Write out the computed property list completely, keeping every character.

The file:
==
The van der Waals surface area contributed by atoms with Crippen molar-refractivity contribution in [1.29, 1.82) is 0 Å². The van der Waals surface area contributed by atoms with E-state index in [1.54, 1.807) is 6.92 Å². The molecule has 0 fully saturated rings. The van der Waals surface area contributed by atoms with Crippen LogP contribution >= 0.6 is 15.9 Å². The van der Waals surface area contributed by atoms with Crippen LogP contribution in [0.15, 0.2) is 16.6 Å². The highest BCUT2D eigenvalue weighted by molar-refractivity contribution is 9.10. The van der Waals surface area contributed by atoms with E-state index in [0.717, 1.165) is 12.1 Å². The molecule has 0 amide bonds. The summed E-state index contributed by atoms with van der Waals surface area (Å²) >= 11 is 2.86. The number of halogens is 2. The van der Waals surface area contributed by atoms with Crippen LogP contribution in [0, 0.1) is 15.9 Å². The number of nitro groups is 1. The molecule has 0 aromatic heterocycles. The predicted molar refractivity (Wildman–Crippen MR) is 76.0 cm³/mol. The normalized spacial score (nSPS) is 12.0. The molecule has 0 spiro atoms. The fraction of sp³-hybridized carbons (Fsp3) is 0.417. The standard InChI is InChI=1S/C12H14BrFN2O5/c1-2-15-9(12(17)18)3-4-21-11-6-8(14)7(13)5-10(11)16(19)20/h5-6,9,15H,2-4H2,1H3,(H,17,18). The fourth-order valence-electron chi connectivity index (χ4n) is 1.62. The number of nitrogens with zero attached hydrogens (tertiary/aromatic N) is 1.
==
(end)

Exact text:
The van der Waals surface area contributed by atoms with Crippen molar-refractivity contribution in [1.29, 1.82) is 0 Å². The van der Waals surface area contributed by atoms with E-state index in [1.54, 1.807) is 6.92 Å². The molecule has 0 fully saturated rings. The van der Waals surface area contributed by atoms with Crippen LogP contribution >= 0.6 is 15.9 Å². The van der Waals surface area contributed by atoms with Crippen LogP contribution in [0.15, 0.2) is 16.6 Å². The highest BCUT2D eigenvalue weighted by molar-refractivity contribution is 9.10. The van der Waals surface area contributed by atoms with E-state index in [0.717, 1.165) is 12.1 Å². The molecule has 0 amide bonds. The summed E-state index contributed by atoms with van der Waals surface area (Å²) >= 11 is 2.86. The number of halogens is 2. The van der Waals surface area contributed by atoms with Crippen LogP contribution in [0, 0.1) is 15.9 Å². The number of nitro groups is 1. The molecule has 0 aromatic heterocycles. The predicted molar refractivity (Wildman–Crippen MR) is 76.0 cm³/mol. The normalized spacial score (nSPS) is 12.0. The molecule has 0 spiro atoms. The fraction of sp³-hybridized carbons (Fsp3) is 0.417. The standard InChI is InChI=1S/C12H14BrFN2O5/c1-2-15-9(12(17)18)3-4-21-11-6-8(14)7(13)5-10(11)16(19)20/h5-6,9,15H,2-4H2,1H3,(H,17,18). The fourth-order valence-electron chi connectivity index (χ4n) is 1.62. The number of nitrogens with zero attached hydrogens (tertiary/aromatic N) is 1.